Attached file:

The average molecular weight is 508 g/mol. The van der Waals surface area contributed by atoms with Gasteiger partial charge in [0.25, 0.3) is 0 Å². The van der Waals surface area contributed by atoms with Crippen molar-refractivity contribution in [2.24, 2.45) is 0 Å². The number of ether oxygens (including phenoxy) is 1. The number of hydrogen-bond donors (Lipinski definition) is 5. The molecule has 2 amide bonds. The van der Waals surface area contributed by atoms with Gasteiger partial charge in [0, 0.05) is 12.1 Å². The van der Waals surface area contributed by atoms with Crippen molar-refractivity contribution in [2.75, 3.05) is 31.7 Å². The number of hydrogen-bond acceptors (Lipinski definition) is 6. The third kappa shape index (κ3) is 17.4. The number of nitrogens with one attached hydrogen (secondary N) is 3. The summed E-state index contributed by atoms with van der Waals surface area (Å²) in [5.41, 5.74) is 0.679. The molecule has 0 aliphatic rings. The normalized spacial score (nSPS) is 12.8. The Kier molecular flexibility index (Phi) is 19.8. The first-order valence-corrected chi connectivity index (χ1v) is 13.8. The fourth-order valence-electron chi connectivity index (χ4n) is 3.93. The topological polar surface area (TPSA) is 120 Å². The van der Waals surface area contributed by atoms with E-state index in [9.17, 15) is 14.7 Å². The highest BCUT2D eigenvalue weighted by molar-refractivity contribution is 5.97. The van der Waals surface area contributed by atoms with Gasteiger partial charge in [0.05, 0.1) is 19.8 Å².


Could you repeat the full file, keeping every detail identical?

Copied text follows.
The average molecular weight is 508 g/mol. The van der Waals surface area contributed by atoms with Gasteiger partial charge in [0.25, 0.3) is 0 Å². The van der Waals surface area contributed by atoms with Crippen molar-refractivity contribution in [2.24, 2.45) is 0 Å². The number of ether oxygens (including phenoxy) is 1. The number of hydrogen-bond donors (Lipinski definition) is 5. The molecule has 2 amide bonds. The van der Waals surface area contributed by atoms with Gasteiger partial charge in [0, 0.05) is 12.1 Å². The van der Waals surface area contributed by atoms with Crippen molar-refractivity contribution in [2.75, 3.05) is 31.7 Å². The number of hydrogen-bond acceptors (Lipinski definition) is 6. The third kappa shape index (κ3) is 17.4. The number of nitrogens with one attached hydrogen (secondary N) is 3. The summed E-state index contributed by atoms with van der Waals surface area (Å²) in [5.41, 5.74) is 0.679. The molecule has 0 aliphatic rings. The normalized spacial score (nSPS) is 12.8. The Kier molecular flexibility index (Phi) is 19.8. The first-order valence-corrected chi connectivity index (χ1v) is 13.8. The fourth-order valence-electron chi connectivity index (χ4n) is 3.93. The topological polar surface area (TPSA) is 120 Å². The van der Waals surface area contributed by atoms with E-state index in [9.17, 15) is 14.7 Å². The highest BCUT2D eigenvalue weighted by molar-refractivity contribution is 5.97. The van der Waals surface area contributed by atoms with Gasteiger partial charge in [0.05, 0.1) is 19.8 Å².